Cycling Team Doctor to Face Charges Over Testosterone

Peter Russell

January 16, 2019

The former team doctor for athletes at the British Cycling Federation and Team Sky, Dr Richard Freeman, will face a charge next month that he ordered testosterone to enhance sporting performance.

Pre-hearing information released this week by the Medical Practitioners Tribunal Service (MPTS) outlined several allegations of dishonesty levelled against Dr Freeman.

The tribunal will inquire into the allegation that, on 16th May 2011, he ordered 30 sachets of topical testosterone drug Testogel (Besins Healthcare) from Fit4Sport Limited for delivery to the Manchester Velodrome/National Cycling Centre in Manchester.

The use of testosterone by athletes is prohibited by the World Anti-Doping Agency (WADA).

GMC Investigation

It is further alleged that on 18th May 2011 Dr Freeman made untrue statements when he denied making the order and advised that it had been made in error.

Dr Freeman was charged following an investigation by the General Medical Council (GMC).

The independent tribunal will also inquire into an allegation that in October 2011, Dr Freeman contacted an individual at Fit4Sport Limited and asked for written confirmation that the order had been sent in error, returned and would be destroyed by Fit4Sport Limited, knowing that this had not taken place. It is further alleged that during the same month, Dr Freeman showed the email to others, despite knowing that its content was untrue.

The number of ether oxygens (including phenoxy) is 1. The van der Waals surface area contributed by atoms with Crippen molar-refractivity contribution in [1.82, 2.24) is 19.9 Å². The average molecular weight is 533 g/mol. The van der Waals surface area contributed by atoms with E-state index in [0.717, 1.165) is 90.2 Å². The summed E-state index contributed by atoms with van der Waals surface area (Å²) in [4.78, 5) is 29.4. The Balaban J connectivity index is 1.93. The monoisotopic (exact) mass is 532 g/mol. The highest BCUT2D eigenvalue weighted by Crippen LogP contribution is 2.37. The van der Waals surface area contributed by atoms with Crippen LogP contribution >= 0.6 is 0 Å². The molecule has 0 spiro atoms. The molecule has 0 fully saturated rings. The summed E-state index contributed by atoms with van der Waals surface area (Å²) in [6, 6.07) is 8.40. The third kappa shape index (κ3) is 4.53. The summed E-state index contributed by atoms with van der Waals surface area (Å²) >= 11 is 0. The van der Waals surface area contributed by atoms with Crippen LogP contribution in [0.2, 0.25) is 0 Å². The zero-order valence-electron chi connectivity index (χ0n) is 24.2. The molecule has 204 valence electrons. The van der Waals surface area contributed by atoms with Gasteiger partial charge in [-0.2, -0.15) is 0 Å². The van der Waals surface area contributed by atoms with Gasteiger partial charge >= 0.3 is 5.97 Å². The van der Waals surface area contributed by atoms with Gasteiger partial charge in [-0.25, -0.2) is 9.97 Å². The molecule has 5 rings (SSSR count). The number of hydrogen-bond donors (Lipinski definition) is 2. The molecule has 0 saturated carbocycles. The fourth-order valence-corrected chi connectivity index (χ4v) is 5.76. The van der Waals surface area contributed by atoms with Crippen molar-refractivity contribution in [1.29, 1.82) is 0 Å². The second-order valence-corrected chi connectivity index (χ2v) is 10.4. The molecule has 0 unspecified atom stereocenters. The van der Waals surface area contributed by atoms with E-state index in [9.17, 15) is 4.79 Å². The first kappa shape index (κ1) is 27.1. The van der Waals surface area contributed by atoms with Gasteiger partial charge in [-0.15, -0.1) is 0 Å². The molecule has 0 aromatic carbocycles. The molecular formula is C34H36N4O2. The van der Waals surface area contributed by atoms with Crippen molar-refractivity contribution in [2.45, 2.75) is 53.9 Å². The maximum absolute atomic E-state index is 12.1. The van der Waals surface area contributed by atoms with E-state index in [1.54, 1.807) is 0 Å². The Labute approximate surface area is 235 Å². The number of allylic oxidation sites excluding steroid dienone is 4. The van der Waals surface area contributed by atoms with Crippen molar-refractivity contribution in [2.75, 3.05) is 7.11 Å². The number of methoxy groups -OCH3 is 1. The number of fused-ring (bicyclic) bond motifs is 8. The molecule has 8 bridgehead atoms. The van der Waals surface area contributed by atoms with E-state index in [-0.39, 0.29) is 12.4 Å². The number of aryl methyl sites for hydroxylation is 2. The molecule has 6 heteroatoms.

The tribunal will further inquire into the allegation that during an interview with UK Anti-Doping in February 2017, Dr Freeman falsely claimed that Testogel had been ordered for a non-athlete member of staff.

Medical Records 'Failures'

The GMC also claims that Dr Freeman failed to maintain an adequate record management system. The tribunal will also examine an allegation that he failed to ensure that the records on a laptop, which was stolen from him in August 2014, could be retrieved.

The delivery of the banned substance to the national velodrome was revealed by The Sunday Times in March 2017.

Dr Freeman was at the centre of the so-called 'Jiffy bag' incident which involved a package sent to Team Sky during the 2011 Critérium du Dauphiné cycling race in France.

In November 2017, an investigation by WADA concluded that no anti-doping charges should be brought in relation to the package.

In an interview for the BBC last year, Dr Freeman denied any wrongdoing in respect of the delivery of testosterone to the velodrome.

The MPTS hearing is scheduled to begin on 6th February 2019.


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